If someone asked you to recall what you ate over the last three days, including amounts, how well do you think you would do? Studies have shown that even trained nutrition professionals have significant error in what they remember. The culprit? Lack of mindfulness. When was the last time you were truly present for a meal? Mindful eating is a practice than anyone can start at anytime. Ideally we would like to set a pleasing table and sit down with no distractions at every meal, but we all know this is not realistic for most. In the meanwhile, try some of the following techniques:
- Pay Attention:
Begin to listen to and learn your true hunger cues. Do this by not feeding yourself at the first sign you think you are hungry, but let some time pass and see what happens to your feelings of hunger. Often we will be surprised when they go away if we simply move to a new task or shift our focus. Ask yourself if it has been at least 2-3 hours since you last ate a nourishing meal. Explore other feelings that may be masking themselves as hunger – are you bored, stressed, lonely, or tired? You may want to keep a journal for a week to track these different feelings, and you will begin to discern the true feeling of hunger from the other various cues that also trigger your brain to turn to food.
When you do decide you are genuinely hungry and ready to eat, be mindful about preparing and enjoying your meal. Think about where the food came from and what it is made out of – are you eating a lot of packaged and processed foods with ingredients you have never heard of? Or did your food grow out of the ground and/or have 5-10 ingredients that you can easily identify? If it is animal based have you thought about whether it was raised humanely, without added chemicals? Were environmental costs minimized by trying buy locally whenever possible? Lastly, be mindful about what you are really hungry for. If it is not the most healthful option think about some substitutions you can make to enhance the meal while still satisfying your craving.
- Be present:
As you begin to eat, try to minimize as many distractions as possible. Even if you are at the office or in the car, turn off the radio, your phone, and/or ask for a few minutes of quiet time if you are with others. As you put the first bite in your mouth, think about trying to chew at least 20-30 times. Really focus on all of your senses. The visual appeal of the food, the smell, the taste, the texture. This is also a good opportunity to listen to any signals the food gives your brain – if you take a bite of chips and your first thought is “I could eat the whole bag”, then this probably isn’t a wise or safe snack choice for you when you are truly hungry. If you take a bite of a turkey sandwich and immediately feel some satiating of your hunger, you are probably choosing wisely for nourishment and fulfillment. Try to keep this mindfulness and presence throughout your entire meal, which should ideally last more than the 2-5 minutes we sometimes take.
- Stop early:
Try to prepare a plate or snack bag that will have all you need for one eating session without needing to go back for seconds. If you think you are still hungry after you finish your initial serving, give yourself 20 minutes before going back again, as some experts believe it takes this long for satiety signals to reach the brain. You may also want to have a ritual for finishing each meal, i.e. crossing your silverware over your plate, or immediately packaging or discarding any left-overs. It can also be helpful to establish a practice of gratitude either at the beginning or end of a meal for the food you consume and the way it will nourish your mind, body, and spirit.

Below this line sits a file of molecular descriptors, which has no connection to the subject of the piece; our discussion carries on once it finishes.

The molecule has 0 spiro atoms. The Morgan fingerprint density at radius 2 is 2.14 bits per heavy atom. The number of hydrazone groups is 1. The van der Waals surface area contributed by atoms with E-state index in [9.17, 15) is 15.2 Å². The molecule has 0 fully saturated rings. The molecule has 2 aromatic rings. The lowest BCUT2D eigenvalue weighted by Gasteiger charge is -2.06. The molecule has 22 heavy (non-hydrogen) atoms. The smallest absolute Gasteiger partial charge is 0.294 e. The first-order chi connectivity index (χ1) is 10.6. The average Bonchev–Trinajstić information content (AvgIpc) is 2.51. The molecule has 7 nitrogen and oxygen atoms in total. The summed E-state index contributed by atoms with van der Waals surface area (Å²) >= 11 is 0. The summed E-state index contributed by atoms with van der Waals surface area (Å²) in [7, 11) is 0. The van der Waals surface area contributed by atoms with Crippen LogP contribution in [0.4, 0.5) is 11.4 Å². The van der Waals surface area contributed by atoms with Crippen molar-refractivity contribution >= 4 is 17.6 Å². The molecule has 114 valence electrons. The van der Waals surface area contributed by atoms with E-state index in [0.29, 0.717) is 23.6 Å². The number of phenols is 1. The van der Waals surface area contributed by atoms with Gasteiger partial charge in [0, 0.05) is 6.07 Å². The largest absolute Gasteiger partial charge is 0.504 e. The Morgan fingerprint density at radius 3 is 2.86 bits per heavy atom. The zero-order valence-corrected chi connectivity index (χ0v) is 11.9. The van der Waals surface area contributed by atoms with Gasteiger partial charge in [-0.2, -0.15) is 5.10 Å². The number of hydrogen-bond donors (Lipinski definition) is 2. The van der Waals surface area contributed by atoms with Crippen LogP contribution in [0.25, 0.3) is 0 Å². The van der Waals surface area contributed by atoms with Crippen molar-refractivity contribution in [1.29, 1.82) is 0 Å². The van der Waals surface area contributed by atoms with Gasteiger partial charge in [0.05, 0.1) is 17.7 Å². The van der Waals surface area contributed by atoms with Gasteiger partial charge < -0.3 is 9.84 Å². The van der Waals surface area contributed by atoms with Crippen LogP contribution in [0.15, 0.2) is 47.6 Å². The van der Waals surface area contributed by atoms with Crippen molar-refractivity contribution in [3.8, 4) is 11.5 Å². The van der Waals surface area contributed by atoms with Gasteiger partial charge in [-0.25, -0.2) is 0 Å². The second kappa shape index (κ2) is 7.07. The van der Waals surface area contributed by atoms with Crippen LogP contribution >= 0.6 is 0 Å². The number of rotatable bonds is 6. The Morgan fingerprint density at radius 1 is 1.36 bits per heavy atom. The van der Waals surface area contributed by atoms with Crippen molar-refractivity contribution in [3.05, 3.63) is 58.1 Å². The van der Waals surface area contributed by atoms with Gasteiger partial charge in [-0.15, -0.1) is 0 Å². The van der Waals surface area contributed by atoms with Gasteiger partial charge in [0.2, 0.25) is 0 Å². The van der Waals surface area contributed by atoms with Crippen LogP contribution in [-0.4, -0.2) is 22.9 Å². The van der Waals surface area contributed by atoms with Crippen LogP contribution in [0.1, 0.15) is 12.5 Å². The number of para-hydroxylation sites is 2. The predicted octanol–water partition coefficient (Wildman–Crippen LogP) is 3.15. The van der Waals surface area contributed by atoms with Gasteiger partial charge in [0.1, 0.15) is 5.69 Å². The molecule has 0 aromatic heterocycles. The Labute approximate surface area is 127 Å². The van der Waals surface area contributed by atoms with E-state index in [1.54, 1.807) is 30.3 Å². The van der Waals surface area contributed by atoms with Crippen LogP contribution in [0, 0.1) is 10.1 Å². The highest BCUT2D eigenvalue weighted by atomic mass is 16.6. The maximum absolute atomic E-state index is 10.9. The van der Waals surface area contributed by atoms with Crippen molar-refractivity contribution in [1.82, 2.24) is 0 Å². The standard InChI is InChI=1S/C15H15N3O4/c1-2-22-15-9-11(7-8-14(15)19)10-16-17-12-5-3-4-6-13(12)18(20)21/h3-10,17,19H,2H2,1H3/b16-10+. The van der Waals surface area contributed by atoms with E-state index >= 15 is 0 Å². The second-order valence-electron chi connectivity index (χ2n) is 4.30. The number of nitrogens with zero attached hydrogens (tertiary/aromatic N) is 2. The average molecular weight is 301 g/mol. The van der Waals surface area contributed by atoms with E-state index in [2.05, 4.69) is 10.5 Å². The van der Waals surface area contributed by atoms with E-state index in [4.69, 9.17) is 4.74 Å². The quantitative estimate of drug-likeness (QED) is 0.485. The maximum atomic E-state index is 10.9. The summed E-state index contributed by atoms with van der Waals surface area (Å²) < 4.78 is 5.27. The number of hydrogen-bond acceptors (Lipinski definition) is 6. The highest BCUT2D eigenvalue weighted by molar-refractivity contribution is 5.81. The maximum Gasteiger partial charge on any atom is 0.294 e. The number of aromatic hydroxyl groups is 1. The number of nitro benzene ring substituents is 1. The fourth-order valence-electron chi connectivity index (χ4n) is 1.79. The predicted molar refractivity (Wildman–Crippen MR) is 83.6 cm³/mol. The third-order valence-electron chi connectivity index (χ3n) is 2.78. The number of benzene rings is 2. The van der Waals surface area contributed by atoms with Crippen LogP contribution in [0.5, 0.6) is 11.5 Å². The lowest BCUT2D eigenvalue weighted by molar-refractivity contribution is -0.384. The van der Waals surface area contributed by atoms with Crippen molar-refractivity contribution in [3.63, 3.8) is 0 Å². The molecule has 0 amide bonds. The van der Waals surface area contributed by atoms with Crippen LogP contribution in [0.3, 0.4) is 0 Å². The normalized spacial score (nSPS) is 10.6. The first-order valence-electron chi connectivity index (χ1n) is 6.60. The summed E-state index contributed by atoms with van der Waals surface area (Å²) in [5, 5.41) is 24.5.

*If you’d like to learn more about implementing a plan for mindful eating and other mindfulness techniques, check out upcoming workshops on www.syncstudio.net or make an appointment with the SYNC Wellness Coach for individualized planning and guidance. Contact Julie Marks at Julie@syncstudio.net for more information!
How many of you ate something decadent over the holidays and thought “mmm… this stuff is addictive”? Well you may be right on the money! Research has shown that refined sugars trigger the same chemicals and pathways in the brain as those stimulated by drug addicts, and a combination of biology, environment, and behavioral history can make these connections much stronger in some people than others.
If you are having a hard time sticking to a nutrition plan, achieving your weight loss goals, or find yourself constantly plagued by energy and mood swings, consider eliminating sugar from your diet for 30 days. How do you react to that thought? If it doesn’t really phase you, you probably don’t have any type of physical addiction to sugar. If the thought leaves you anxious and you would rather give up your first born child, you may want to take a closer look at the role of this “White Horse” in your life.
Think about this for a moment: let’s say I asked you to give up spinach – if your body and mind didn’t have any type of abnormal dependency on sugar it wouldn’t feel any different than thinking about spinach – just another food, right? Of course the reality is that many of our social situations revolve around food and “treats”, but the more you practice saying no you realize a) you often aren’t alone, and b) the moment that you would have indulged probably would have lasted less than 2 minutes but could have derailed an entire week’s worth of healthy eating and exercise!
The solution – find great ways to be with your friends that revolve around healthy activities, and surround yourself with people that share your same values around health and well-being. Also recognize and accept that we are all individuals, and your most fit friend may be able to down a piece of cake without thinking twice, but you need to know and honor yourself enough to realize that may just not be worth it for you and your goals.